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El Género de la Salsa, A Documentary
$4,430 raised
127% of $3.5k goal
52 contributors
50 Weeks running


This project is about Latin America. It is about dance. And it is about gender expression. 

We often associate progress with the Global North, but Colombian-American, director, Kamillah Aklaff, invites us to challenge this idea by turning the lens to Latin America. She asks, “How are women and LGBTQ dancers in Cali, Colombia using their salsa-centered culture to interrogate gender roles so that the performance of masculinity or femininity is open to anyone?"



Producer, Juan Carlos Zaldivar is a Cuban-born filmmaker living in the United States.

Zaldivar completed both his BFA and a Masters of Fine Arts at New York University's Tisch School of the Arts. He is currently tenured as full-time faculty at Miami International University's Institute of Art and Design. Zaldivar's directing credits include "90 Miles" (PBS), "The Story of the Red Rose" (Showtime), "Palingenesis" and "Soldiers Pay" (IFC). Juan Carlos

Colombian-American director, Kamillah Aklaff, grew up in New York City and has a bachelor's in sociology. Such was the field of study that led her to deeply explore inequalities in both the United States and internationally. She attended LREI, DCTV, Tufts University, and the City College of New York, in that order. Aklaff is an educator by trade, but finds passion in the adventurous pursuit artistic projects.kamillah




After working as a high school teacher for several years, Aklaff returned to South America to live in Cali, Colombia. Upon arriving in Cali, Aklaff joined the dance company SalsaPura under the direction of Carlos Ceballos and continued her long-time hobby of salsa dancing in the city known as La Capital Mundial de la Salsa. She quickly fell in love with the salsa community in Cali and still believes that they have much to share.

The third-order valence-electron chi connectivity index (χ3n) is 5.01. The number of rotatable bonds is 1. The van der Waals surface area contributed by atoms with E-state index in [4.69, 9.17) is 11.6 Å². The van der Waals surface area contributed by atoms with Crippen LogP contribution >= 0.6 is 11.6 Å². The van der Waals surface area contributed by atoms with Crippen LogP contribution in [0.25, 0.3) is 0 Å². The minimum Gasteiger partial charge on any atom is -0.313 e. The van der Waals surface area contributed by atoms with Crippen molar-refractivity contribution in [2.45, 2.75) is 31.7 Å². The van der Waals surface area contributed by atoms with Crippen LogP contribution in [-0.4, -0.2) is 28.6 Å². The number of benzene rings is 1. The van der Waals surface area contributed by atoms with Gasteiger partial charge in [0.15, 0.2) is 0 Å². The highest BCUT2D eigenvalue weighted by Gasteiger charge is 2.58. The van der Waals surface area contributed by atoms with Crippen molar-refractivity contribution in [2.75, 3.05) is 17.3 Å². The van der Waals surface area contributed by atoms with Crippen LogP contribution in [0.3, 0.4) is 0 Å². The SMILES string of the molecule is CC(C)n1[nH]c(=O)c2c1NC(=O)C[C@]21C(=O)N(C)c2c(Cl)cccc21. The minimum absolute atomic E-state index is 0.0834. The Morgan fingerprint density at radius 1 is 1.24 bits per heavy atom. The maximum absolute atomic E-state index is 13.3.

Pictured below:  Kamillah Aklaff and Carlos Ceballos at SalsaPura. Carlos is the artistic director of SalsaPura and was the first instructor that encouraged Aklaff to improve her skills. Carlos and his team at SalsaPura have shown their continued support and friendship.

carlos y Kamillah

After years of learning gymnastics, dance technique, and choreographies, Aklaff began slowly began to participate in competitions with the team. It was through this training that Aklaff learned to do acrobatics, move her feet in double time and maintain a sexy and feminine flare. As the professionals would say, "La mujer baila desde la cabeza hasta la punta de los pies." 


Pictured below:  Luigi Mera and Kamillah Aklaff before the ESBN competition in Cali, Colombia. SalsaPura placed first in the Pro-Am (Professional-Amateur) category. Luigi and Kamillah danced together for several months. He remains one of Kamillah's dear friends in Colombia and is an active participant in the Yo Me Entacono project, described below.

luigi y kamillah

After three years of dancing semi-professionally in Colombia, Aklaff returned to the United States. While in New York, Aklaff began to develop the concept of a documentary that would explore the dance technique that, in salsa, is described as masculine or feminine. It is noted that gender and sexuality are quite wrapped up social dancing (as it is a kind of cisgendered heterosexual foreplay), but the world of professional salsa-- and even social dancing-- in Cali was different. It appeared that the ability to dance the masculine role or the feminine role could be executed by anyone, regardless of the dancer's identity offstage. Although not exclusive to Cali's LGBTQ community, it was their leadership that demonstrated the empowering intensity with which these roles could be performed.


Pictured below:  Miguel Ferrerossa, the face and co-creator of  Yo Me Entacono, an organization that seeks to promote gender equality and LGBTQ inclusion in Cali, Colombia. He does this by uplifting femininity in classes that are taught exclusively in heels. Ferrerossa is Aklaff's friend and former instructor.


Pictured below:  Tifanny and Oscar were born as twin brothers and have been dancing together since childhood. Tifanny, a transgender salsa dancer, is a trailblazer in the Colombian salsa community. 

oscar y tifanny

Encouraged by both Zaldívar and her film teachers at Downtown Community Television, Kamillah has begun pre-production on this documentary that sits close to her heart.




* To pay a local crew, including a sound engineer, videographer, and security.

* To cover room, board and transportation for the crew in Cali and Bogotá.

* To cover the cost of equipment rentals on larger shoots.

* To pay a short term editor and translator to create a trailer for grant applications.


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